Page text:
But presently God [He] starts knocking the house about in a way that hurts abominably and does not seem to make sense. What on earth is God [He] up to? The explanation is that God [He] is building a different house from the one you thought of—throwing out a new wing here, putting on an extra floor there, running up towers, making courtyards. You thought you were going to be made in to a decent little cottage: but God [he] is building a palace. God [He] intends to come and live in it. God intends to come and dwell in you.” (from fC.S. Lewis in Mere Christianity quoted in C.S. Lewis: Readings for Meditation and Reflection, edited by Walter Hooper. Found in Synthesis, March 12, 2006)

The heart of the Gospel of Mark includes the invitation for all disciples to pick up your cross and follow Jesus. The early disciples were mesmerized by witnessing Jesus heal the sick and the lame. However, they were not thrilled about the prospects of suffering and carrying the cross as Jesus had instructed. Who would want to do that? During the time this Gospel was written, carrying a cross meant death and it meant being strung up by the Roman army and crucified like a criminal. Needless to say, it was an horrific ordeal. But we know that the early disciples did, indeed, pick up their crosses for the Gospel as followers of Christ. They all died cruel deaths with the exception of apostle John who died of natural causes. Jesus died on the cross.

Jesus asks us today to pick up our cross – but what does that mean for us? It is not likely that in this country disciples will meet their deaths because they are Christians. However, in other countries such as China, Burma, South America it does happen. Contemporary disciples who are serious about their faith and values may encounter some conflicts with those who think differently in our schools, worksites, and sometimes - yes even in our churches and even in our families where steadfast faith may cause suffering and pain among certain family members.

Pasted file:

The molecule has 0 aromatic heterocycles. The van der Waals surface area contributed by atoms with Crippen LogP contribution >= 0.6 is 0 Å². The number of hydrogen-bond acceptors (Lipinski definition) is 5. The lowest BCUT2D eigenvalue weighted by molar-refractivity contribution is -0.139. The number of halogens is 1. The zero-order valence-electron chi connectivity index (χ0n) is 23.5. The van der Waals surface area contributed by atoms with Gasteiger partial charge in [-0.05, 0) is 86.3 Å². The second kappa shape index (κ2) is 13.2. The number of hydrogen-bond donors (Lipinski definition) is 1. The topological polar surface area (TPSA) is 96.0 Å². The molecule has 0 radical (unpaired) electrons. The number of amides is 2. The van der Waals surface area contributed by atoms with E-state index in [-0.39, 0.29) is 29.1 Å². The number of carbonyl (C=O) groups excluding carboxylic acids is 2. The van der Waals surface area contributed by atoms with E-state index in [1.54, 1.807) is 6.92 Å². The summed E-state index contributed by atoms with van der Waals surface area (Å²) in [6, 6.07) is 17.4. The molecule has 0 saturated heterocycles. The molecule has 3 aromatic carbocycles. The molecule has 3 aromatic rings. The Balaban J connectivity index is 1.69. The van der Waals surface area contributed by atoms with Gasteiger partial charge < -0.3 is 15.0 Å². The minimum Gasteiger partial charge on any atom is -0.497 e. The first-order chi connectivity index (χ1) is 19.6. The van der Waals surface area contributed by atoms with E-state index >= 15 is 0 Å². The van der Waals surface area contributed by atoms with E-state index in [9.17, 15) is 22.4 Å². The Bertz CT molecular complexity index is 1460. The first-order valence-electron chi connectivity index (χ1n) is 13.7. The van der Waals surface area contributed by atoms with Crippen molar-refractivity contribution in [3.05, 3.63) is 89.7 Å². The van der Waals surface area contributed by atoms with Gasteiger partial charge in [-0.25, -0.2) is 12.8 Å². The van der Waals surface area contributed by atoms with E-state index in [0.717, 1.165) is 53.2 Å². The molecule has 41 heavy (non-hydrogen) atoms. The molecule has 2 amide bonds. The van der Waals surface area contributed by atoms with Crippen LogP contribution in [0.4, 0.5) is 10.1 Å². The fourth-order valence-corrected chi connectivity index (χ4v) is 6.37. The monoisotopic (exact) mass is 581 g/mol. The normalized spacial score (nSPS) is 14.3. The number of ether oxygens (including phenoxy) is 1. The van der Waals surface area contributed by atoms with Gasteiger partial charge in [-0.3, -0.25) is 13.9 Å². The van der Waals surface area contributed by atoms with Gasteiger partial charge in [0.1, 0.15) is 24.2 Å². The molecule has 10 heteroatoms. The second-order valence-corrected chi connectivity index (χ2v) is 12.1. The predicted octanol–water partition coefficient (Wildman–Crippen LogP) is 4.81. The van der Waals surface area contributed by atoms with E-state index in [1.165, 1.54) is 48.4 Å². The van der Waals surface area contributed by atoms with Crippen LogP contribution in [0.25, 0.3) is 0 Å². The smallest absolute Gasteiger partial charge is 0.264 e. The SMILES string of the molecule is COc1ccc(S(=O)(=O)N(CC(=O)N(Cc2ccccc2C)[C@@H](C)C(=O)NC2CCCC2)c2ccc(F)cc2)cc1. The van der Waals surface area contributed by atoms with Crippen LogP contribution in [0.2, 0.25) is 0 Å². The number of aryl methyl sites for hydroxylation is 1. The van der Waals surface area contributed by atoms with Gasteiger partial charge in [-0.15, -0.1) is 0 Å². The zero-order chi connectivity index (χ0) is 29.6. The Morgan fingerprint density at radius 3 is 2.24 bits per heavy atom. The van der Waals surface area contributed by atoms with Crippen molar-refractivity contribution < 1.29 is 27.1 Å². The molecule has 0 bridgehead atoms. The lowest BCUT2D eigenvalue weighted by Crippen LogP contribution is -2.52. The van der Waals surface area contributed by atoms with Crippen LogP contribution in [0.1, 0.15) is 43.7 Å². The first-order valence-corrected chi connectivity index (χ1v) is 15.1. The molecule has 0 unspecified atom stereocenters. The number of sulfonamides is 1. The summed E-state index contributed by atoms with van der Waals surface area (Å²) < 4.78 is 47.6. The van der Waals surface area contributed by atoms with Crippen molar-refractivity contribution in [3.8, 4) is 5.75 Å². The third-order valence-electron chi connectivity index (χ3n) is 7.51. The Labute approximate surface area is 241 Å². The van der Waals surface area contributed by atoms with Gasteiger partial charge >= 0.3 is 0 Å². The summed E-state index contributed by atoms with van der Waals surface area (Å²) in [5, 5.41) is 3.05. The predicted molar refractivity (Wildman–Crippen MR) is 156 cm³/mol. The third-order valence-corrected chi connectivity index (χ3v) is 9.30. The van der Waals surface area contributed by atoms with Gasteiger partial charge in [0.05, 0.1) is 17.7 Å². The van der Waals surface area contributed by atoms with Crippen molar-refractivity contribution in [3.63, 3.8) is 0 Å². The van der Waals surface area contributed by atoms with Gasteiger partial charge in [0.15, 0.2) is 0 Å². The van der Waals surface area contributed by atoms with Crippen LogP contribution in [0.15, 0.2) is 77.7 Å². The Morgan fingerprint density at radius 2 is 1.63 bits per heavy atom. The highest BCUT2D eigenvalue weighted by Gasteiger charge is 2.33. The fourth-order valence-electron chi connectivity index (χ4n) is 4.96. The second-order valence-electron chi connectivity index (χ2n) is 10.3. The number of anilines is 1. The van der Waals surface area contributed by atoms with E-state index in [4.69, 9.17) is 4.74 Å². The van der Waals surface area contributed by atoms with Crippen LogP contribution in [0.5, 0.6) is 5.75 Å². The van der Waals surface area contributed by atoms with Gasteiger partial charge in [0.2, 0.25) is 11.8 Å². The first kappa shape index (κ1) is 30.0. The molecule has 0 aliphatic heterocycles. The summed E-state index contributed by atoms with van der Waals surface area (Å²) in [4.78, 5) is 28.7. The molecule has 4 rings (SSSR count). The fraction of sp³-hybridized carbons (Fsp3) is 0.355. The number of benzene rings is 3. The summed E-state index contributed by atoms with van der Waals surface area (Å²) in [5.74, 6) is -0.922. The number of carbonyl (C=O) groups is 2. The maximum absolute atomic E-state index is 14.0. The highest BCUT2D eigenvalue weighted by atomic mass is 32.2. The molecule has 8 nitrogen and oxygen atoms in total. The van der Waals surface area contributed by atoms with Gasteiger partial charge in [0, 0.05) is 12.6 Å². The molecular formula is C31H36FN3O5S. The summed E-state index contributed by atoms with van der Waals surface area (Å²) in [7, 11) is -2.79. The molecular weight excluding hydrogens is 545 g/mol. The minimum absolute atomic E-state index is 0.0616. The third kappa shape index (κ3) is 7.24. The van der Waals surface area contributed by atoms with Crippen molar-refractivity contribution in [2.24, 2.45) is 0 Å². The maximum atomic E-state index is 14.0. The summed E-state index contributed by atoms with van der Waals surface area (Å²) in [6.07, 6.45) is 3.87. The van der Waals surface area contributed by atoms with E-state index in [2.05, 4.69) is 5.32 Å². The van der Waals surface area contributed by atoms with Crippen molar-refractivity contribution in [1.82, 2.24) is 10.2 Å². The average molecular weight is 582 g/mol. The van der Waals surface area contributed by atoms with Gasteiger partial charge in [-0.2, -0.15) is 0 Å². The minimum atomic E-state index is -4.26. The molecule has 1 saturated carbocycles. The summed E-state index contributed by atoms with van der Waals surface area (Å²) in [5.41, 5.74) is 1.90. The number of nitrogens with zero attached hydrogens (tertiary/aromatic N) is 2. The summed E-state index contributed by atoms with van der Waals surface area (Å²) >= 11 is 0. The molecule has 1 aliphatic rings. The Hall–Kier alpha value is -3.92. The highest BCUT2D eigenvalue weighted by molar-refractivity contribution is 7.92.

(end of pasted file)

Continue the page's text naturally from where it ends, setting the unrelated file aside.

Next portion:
We usually think to pick up our cross means carrying some type of problem, illness, or concern that is weighing heavy on us. But that is not it carrying our cross does not mean allowing abuse to be inflicted upon us by anyone either. I agree with C. Edward Bowen who sums up nicely what it means to pick your cross and follow Jesus. He says, “When we come to the point in our lives where God’s love fills our heart we will do whatever God wants us to do even to the point of giving our lives. This is what Jesus did. Jesus followed in the way God wanted him to follow even to the point of giving his life there on the cross. Jesus also invites us to do what God wants us to do, no matter how difficult or challenging it may be. This may mean doing those things that there is not enough money to pay us to do but that’s what God wants us to so we do.”

Taking up your cross daily in self-denial is hard to hear and hard to do as disciples of Jesus. Consider this story: A man went into a store complaining that his cross was too heavy. He wanted to trade it in for another one. So he walks around the store and tries out several of the crosses to see how they feel. He is just about ready to give up and decides to leave. On the way out, he notices one in the corner and inquirers to the storeowner, what about that one over there? The owner looks up and says— what, that little one? It’s the one you brought in with you!

We are called to follow God. Jesus knows the weight of the cross he is asking us to carry. The good news is we do not have to carry it by ourselves. Jesus is carrying the cross with us.

In conclusion, we are called to be followers - as hard as it is for some of us not to be the leaders. There is only one master and one leader who wants to dwell with us daily and be the center of our lives. This Lent, and always, we have an invitation to receive a gift that will last for eternity as only God can give us when we are serious and ready to deny ourselves. Pick up your cross and follow Jesus. Amen.
Comments